A STIRRING chapter in the Old Testament recently stood out to me as relevant to the issue of leadership, which is getting a lot of attention these days. Ezekiel describes the failure of the appointed ``shepherds to lead the people of Israel honestly. ``Ye eat the fat . . . but ye feed not the flock," he says. He then promises that God will Himself provide leadership: ``Thus saith the Lord God; Behold, I, even I, will both search my sheep, and seek them out. . . . I will feed my flock, and I will cause th em to lie down. . . . I will seek that which was lost, and bring again that which was driven away, and will bind up that which was broken, and will strengthen that which was sick."Skip to next paragraph
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Couldn't we benefit by recognizing God's presence and power in our lives today? Government, business, civic and church organizations, family--all need strong leadership now as much as ever. Individual men and women will continue to fill leadership positions. But don't Ezekiel's words promise the coming of the Christ, the living evidence of God's power and presence which meets human needs? Jesus fulfilled that promise, and we can look to him for leadership.
Christ Jesus was not a politician, of course. He was God's Son, and he knew that his role was to explain God's nature to the people--and then demonstrate that man is truly God's spiritual and perfect offspring. He did this by healing moral and physical ills, and by overcoming mortality altogether in his own life. He was not seeking political power or popular approval. But what he showed of the true nature of God and man so stirred the hearts of people that a ``campaign"--for and against what he taught--d id take place, and still does.
This ``campaign" goes on within the heart of each individual. It's only over when Christ completely wins over that individual to his or her own native Christliness. Jesus revealed the power of Spirit over evil, and he taught that we must begin to prove this by expressing goodness, meekness, forgiveness, gratitude. When we adopt Christliness into our hearts and allow it to govern our thought and actions, we are accepting the leadership of Christ.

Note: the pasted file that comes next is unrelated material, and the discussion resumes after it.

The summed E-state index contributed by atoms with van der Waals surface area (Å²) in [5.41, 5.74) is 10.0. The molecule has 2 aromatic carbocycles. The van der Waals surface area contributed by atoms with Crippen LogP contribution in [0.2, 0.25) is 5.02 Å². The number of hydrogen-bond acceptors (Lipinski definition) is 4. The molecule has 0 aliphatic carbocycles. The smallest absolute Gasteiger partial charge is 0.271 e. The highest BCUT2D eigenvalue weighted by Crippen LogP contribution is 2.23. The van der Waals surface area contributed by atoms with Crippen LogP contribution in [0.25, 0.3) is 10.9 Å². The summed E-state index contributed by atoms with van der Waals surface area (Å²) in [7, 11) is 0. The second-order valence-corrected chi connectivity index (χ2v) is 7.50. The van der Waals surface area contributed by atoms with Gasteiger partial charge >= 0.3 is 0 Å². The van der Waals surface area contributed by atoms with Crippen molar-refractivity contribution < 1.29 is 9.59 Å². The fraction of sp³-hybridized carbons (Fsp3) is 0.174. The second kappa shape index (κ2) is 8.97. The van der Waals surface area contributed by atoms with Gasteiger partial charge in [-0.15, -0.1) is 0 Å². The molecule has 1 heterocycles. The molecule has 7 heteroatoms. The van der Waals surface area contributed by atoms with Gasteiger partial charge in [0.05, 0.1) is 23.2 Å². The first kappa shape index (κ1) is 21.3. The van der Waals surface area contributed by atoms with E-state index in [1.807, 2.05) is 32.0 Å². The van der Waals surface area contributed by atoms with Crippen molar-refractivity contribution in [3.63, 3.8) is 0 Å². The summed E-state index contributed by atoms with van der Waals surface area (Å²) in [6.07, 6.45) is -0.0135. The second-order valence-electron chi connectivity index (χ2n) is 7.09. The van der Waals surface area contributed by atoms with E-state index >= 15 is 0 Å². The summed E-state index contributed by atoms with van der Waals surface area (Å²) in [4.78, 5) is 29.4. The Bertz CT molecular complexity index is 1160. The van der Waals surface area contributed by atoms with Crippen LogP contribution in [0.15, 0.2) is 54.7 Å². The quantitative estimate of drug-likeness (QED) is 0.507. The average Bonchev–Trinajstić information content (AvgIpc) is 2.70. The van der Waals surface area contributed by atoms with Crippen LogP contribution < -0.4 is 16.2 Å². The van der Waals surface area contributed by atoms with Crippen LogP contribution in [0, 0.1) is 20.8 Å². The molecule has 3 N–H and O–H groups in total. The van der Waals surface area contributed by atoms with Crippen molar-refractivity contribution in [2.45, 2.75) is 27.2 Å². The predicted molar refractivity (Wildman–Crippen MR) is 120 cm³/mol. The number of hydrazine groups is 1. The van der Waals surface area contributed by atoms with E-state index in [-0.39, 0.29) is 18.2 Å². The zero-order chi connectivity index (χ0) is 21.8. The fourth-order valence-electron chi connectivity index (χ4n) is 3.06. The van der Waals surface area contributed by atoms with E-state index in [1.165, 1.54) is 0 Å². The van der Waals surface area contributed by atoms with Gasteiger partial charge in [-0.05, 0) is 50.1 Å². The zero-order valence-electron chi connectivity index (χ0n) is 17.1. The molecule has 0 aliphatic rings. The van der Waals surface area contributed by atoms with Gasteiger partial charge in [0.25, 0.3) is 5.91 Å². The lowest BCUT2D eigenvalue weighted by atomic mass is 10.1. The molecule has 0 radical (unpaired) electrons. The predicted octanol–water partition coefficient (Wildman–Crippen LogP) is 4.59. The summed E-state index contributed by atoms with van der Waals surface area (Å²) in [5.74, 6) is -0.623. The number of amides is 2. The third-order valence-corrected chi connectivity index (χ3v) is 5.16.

What is it that resists this leadership? The belief in and fear of evil, which are often expressed in derision of others, in harshness, intolerance, fear mongering, coupled with an overblown sense of one's own rightness. Ultimately, it is resistance to divine Love, God, as the real Father and Mother of us all.
Christian Science acknowledges the Christliness inherent in each individual. It is not partisan but universal. Its Discoverer and Founder, Mary Baker Eddy, said of her politics, The First Church of Christ, Scientist, and Miscellany records, ``I have none, in reality, other than to help support a righteous government; to love God supremely, and my neighbor as myself."
It can be easy to spend hours mulling over and debating political views. But when we let Christ lead our thoughts, our political action becomes based on love--love for God and love for our neighbors, across the country and around the world.
One of the early Christians described Jesus as one ``who did no sin, neither was guile found in his mouth: who, when he was reviled, reviled not again; when he suffered, he threatened not; but committed himself to him that judgeth righteously. We can all strive to deepen this reign of Christliness in our own lives. Isn't this the sure path to better leadership for all? After all, if we are spiritually stronger as individuals--expressing integrity, honesty, unselfishness, purity--then we'll no doubt be be tter family members and business partners, as well as better citizens and participants in the political process. Then leadership in organizations and governments will increasingly be founded on a better basis for all, for we will be shepherded by divine Love.